A deal that would see a large parcel of land in North Saanich sold to the Pauquachin First Nation is a step closer to reality.
The District of North Saanich has agreed to subdivide the 75-acre property surrounding a 25-acre parcel that is currently home to the former Dunsmuir Lodge. Owned by the University of Victoria, the entire 100 acres are in the process of being sold — the smaller portion to Ontario-based Homewood Health for an addictions and mental health facility and the rest to the local indigenous community.
The proposed sale had prompted controversy in North Saanich over the loss of public access to trails and concerns over losing the wooded area to development by the First Nation. Pauquachin elected Chief Rebecca Harris has stated they are buying the land on behalf of other WSANEC nations and have no plans to develop the property. They plan to preserve it for spiritual and cultural use and have agreed to a covenant with the District of North Saanich to keep it that way.
Under the terms of the pending deal, the land would remain private property and not be rolled into the Pauquachin’s reserve boundaries.
North Saanich Mayor Alice Finall says a majority of council voted recently to subdivide the land and rezone the 25-acre portion to accommodate the health care facility.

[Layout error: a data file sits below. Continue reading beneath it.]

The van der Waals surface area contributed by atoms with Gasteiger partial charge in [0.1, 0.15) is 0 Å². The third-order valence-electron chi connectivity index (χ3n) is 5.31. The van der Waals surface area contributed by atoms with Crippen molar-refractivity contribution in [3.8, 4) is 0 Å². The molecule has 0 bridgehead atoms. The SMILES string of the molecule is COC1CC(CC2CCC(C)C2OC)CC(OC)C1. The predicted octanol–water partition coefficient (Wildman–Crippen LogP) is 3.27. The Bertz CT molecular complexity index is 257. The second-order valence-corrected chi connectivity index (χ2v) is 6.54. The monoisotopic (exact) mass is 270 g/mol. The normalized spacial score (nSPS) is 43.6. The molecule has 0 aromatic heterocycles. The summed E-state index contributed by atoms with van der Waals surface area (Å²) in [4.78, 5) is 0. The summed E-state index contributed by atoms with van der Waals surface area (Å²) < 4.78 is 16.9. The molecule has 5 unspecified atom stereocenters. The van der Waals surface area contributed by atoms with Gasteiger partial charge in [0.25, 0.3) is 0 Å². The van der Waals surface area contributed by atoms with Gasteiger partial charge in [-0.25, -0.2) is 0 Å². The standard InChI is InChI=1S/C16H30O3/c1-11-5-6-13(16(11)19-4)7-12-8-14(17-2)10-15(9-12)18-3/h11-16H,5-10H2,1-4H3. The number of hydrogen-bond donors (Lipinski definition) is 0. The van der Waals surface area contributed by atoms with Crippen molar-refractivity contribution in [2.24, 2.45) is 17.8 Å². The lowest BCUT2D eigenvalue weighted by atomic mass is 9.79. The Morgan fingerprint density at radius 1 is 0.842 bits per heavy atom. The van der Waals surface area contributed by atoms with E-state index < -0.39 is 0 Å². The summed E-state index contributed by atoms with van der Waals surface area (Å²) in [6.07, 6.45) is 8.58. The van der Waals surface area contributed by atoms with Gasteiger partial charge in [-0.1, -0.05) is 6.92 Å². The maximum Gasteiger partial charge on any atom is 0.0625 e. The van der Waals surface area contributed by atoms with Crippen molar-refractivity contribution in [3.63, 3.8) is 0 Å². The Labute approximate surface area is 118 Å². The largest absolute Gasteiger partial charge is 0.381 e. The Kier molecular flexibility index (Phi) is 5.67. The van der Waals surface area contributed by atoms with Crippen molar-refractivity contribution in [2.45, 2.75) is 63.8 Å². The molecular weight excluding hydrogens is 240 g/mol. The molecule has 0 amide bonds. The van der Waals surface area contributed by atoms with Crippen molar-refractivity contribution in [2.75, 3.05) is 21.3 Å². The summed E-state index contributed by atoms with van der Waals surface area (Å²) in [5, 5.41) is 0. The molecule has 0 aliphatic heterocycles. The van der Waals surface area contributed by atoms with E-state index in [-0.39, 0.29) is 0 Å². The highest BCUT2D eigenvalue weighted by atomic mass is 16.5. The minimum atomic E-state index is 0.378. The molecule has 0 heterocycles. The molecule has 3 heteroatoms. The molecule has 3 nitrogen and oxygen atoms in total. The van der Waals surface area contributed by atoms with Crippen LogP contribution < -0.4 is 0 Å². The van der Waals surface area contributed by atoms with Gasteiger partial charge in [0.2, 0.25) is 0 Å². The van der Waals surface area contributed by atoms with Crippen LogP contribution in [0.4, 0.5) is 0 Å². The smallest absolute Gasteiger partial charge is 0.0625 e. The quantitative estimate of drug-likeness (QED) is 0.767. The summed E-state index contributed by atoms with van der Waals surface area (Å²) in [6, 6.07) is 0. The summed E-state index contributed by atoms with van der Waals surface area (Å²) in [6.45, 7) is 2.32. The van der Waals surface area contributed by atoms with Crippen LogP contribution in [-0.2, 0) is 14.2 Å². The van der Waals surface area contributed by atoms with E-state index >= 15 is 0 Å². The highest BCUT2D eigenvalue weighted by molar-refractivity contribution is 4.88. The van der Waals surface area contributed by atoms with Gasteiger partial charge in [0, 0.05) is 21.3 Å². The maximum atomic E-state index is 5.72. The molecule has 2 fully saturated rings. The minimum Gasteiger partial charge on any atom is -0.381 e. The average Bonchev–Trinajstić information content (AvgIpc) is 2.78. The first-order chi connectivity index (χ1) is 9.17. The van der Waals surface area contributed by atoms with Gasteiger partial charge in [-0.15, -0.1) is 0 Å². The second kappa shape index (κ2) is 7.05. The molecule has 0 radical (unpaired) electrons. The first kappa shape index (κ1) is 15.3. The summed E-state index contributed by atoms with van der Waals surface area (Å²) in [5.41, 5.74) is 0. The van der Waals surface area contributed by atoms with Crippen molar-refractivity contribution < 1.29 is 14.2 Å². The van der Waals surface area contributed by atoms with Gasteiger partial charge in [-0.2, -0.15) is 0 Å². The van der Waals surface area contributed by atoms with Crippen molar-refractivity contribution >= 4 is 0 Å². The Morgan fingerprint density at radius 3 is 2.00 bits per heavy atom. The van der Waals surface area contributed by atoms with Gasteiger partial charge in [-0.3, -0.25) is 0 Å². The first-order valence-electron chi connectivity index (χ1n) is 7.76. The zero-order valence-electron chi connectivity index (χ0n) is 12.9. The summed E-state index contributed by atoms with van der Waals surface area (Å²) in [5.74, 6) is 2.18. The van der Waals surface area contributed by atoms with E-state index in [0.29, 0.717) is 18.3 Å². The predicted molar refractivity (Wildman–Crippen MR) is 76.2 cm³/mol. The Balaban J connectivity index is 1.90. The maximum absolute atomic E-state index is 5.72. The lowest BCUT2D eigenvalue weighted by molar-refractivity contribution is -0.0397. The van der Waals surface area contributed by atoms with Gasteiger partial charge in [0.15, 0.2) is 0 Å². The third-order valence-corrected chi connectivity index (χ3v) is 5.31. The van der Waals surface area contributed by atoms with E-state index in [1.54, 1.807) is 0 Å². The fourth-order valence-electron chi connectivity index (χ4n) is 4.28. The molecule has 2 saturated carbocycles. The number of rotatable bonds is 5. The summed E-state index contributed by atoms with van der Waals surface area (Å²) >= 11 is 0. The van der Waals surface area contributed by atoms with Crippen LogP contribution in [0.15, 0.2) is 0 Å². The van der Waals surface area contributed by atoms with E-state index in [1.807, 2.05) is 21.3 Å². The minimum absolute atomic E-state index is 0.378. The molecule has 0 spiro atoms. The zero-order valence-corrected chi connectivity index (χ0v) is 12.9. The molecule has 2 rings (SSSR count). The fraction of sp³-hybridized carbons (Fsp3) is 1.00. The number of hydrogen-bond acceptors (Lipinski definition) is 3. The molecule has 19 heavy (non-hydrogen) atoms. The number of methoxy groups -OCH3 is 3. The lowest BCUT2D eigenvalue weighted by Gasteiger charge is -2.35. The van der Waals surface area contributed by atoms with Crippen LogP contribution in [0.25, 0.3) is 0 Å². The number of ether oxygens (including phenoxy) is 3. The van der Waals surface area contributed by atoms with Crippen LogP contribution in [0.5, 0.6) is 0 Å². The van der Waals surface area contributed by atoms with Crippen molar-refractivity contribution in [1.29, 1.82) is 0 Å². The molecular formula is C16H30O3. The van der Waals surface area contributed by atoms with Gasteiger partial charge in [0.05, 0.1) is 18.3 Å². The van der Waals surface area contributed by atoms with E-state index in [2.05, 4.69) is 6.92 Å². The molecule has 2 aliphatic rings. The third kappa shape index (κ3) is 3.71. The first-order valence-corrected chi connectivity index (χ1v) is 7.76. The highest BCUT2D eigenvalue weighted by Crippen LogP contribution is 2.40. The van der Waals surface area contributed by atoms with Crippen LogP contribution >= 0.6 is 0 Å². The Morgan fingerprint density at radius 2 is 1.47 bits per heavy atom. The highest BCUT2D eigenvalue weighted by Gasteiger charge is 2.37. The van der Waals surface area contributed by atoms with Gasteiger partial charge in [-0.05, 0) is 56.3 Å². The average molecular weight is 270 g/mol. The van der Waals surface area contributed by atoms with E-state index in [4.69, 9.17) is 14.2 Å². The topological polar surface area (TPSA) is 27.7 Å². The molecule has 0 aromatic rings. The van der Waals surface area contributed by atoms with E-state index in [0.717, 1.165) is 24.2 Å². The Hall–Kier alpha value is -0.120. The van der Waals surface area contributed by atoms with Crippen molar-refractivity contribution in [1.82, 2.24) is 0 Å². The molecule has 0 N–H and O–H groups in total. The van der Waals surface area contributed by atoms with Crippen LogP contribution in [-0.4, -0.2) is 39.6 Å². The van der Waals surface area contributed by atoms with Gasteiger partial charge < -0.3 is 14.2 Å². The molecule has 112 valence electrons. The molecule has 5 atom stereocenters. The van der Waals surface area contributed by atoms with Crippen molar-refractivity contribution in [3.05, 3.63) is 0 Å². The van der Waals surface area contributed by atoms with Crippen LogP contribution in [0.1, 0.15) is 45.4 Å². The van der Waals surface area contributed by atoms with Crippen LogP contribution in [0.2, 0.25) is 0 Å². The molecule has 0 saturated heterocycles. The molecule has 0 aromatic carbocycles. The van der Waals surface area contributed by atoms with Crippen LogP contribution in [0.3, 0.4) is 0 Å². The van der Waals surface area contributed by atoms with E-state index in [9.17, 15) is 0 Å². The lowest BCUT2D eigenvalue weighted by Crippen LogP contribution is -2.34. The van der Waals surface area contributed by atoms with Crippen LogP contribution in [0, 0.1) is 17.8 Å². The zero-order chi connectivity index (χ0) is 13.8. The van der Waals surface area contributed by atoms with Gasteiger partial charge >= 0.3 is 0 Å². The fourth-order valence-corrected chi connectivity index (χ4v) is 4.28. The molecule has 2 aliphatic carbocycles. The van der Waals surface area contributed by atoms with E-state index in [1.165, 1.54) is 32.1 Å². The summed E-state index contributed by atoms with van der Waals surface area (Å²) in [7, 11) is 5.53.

The vote came after a well-attended public hearing that saw the University’s plans slightly updated to accommodate council’s request to widen proposed replacement trails. People who have been using trails on UVic property for around 30 years, are expected to lose most of the existing trails once the Pauquachin buy the land and restrict access to indigenous-led educational tours. UVic has pledged to replace those trails with an east-west connector route and a trail running parallel to the Homewood Health access road and parking lot. The mayor noted that the District is still talking with UVic, the Frst Nation and the Capital Regional District over right-of-way access to existing utility lines on the property.
Finall said council has expressed confidence in the Pauquachin’s commitment to keep the land as-is — despite the fact that even with a covenant, the federal government could overrule it and make the land part of the reserve system.
“You can’t be absolutely certain,” Finall said, “but there were some strong statements by the Pauquachin and other First Nations that they expect their undertaking to be adhered to.”
Finall added the pending sale represents a big change in the community. She reiterated a concern she and other councillors had over the lack of consultation with the District by UVic throughout the process.
Council’s decision has been sent to the B.C. Ministry of Transportation and Infrastructure for review. It’s a required step under current municipal legislation. Once their approved has been given, the District can finalize the land subdivision and rezoning.